Take a look at the beta version of dw.com. We're not done yet! Your opinion can help us make it better.
One small step for David and Guido, one giant leap for Bolivia. Their legal marriage represents a milestone for same-sex marriage in the conservative Catholic country.
On Friday morning at 9 a.m., David Aruquipa and Guido Montano were back at the civil registry office in La Paz. But this time, unlike their many previous visits, the 48-year-old economist and the 46-year-old lawyer didn't leave empty-handed. On their way out the door, they carried in their hands a very important document: proof that their registered partnership had been legally recognized.
On Friday, Aruquipa and Montano become the first homosexual couple in Bolivia to earn the marriage equality they've been fighting for for years. Behind them, a grueling battle full of hostility, in a country in which the Catholic and Protestant churches still have a major influence. But their fight has also taken place alongside growing support for the LGBT+ community, especially in the capital, La Paz.
"Of course, we're happy to be the first to pave the way. But at the same time that brings a lot of responsibility," said Aruquipa. With the couple inundated with interview requests, it's not easy to reach him these days. Perhaps the clearest expression of their relief is shown by the change to their Facebook status, which now reads: "casado," or married.
Aruquipa and Montano celebrated their legal marriage with friends, but will wait until 2021 for a big party
But the two men know all too well that the fight for marriage equality is just starting in Bolivia. "What we have accomplished is a first step toward a day when the entirety of Bolivia's diversity will be reflected," said Aruquipa — just as in other Latin American countries like Argentina, Brazil, Colombia, Ecuador, Uruguay and some parts of Mexico.
Aruquipa and Montano met at an educational institution in La Paz back in 2008, and have been a couple ever since. But what made them want to go to court and sue for the right to get married so many years later? Perhaps it was because Aruquipa once needed an emergency operation and Montano was not allowed to authorize it. They had to wait an entire day before a family member made it to the hospital to sign the relevant paperwork.
Or maybe it was because Montano had trouble flying to Mexico when authorities refused to accept his visa application, due to the couple's shared bank account. Or because the two are not allowed to share a family health care plan.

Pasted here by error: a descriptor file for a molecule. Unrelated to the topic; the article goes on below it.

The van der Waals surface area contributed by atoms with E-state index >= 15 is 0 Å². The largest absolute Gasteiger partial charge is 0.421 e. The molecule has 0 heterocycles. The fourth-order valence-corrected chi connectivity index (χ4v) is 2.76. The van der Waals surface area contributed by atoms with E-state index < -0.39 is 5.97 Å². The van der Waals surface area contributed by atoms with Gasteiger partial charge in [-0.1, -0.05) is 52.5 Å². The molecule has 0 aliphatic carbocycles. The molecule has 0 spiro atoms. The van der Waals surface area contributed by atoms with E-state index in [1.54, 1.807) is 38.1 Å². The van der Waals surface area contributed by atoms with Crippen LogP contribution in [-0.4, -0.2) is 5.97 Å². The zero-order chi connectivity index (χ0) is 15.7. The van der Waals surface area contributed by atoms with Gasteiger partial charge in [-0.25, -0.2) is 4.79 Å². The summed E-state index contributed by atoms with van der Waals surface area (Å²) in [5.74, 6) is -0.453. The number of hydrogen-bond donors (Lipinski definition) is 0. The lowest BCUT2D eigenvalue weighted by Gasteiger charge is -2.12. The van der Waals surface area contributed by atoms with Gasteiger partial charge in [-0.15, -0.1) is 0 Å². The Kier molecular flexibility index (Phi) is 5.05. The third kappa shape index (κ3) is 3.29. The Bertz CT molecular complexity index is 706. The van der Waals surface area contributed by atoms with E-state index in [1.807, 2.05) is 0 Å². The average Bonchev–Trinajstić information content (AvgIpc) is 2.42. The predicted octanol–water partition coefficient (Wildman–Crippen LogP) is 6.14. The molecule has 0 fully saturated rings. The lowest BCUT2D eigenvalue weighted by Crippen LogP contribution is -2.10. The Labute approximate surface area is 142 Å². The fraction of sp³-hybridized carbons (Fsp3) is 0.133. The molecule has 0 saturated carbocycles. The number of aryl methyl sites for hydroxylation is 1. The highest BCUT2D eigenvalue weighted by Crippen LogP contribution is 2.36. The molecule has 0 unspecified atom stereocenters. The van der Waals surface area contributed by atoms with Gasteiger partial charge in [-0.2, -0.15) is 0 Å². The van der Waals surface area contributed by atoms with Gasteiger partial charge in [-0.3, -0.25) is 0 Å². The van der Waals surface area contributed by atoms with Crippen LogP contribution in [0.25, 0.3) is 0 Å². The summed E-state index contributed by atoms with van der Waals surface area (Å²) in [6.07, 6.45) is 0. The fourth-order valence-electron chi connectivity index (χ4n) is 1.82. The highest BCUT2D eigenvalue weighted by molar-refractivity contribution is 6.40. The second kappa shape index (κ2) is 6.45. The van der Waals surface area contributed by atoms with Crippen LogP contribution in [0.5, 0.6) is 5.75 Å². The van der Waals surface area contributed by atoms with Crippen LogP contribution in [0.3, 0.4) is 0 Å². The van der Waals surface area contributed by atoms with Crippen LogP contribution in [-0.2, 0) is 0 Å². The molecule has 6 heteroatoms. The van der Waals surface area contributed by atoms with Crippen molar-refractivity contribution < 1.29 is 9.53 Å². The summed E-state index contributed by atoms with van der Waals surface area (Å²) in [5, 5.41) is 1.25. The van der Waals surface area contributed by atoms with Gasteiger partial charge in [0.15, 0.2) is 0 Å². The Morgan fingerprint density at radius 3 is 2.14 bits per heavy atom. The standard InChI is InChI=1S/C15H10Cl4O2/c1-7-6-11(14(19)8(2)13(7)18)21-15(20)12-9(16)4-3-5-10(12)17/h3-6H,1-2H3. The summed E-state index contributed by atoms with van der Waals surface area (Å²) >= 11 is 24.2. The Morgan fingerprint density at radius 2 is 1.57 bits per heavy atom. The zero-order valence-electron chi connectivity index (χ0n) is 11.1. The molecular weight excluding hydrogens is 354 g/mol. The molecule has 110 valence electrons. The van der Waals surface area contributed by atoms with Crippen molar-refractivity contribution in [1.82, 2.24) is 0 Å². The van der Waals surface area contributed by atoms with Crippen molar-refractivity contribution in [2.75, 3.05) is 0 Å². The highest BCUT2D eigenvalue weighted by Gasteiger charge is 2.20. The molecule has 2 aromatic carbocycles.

"Those are just a few of the stories," said Aruquipa. "But as a homosexual, especially as a gay couple, you are just used to facing daily discrimination and being bombarded with hateful messages on social media."
Resistance to their relationship is especially strident in far-right and evangelical Christian circles. Evangelical pastor Luis Aruquipa — no relation to David — has condemned the decision to allow them to marry. He argues that a couple must consist of a man and a woman. "The hostility would have been far worse if we weren't two adults with steady jobs and good incomes," said David Aruquipa.
In October 2018, the couple went to the civil registry office and applied for a civil partnership. Then the legal tug-of-war began — an emotional roller coaster. Initially, Bolivian authorities rejected the application, pointing to Article 63 of the Bolivian constitution: Marriage can only be between a heterosexual couple.
Aruquipa and Montano refused to accept the decision and took their case to Bolivia's Plurinational Constitutional Court. They argued that Bolivia's constitution violated international human rights standards, citing an Inter-American Court of Human Rights ruling that found that it was "the duty of states to recognize and protect the familial relationships of same-sex couples."
As international law supersedes national law, the high court justices last week rejected the registrar's argument. That forced the registry office in La Paz to recognize Aruquipa and Montano's relationship — a first in Bolivian history.
Even now, a day after the momentous event, the couple can hardly believe it. For years, authorities just brushed them aside, even made fun of them. "It was like a broken record: Article 63 … Article 63 …," recalls Aruquipa. "Administrators are supposed to find solutions to problems and help you make use of your rights as a citizen. But they just kept saying: 'That's the way it's written in the constitution. Period.'"
On Friday morning at nine it will be official. Other couples have vowed to follow their lead. "It was torturous but we always promised ourselves we wouldn't give up," said Aruquipa. When asked about the wedding reception, he says it can wait until sometime next year.
"It's not the right time to do it, with the coronavirus situation like it is," he said. "But we will definitely celebrate with a big party next year."
This article has been translated from German.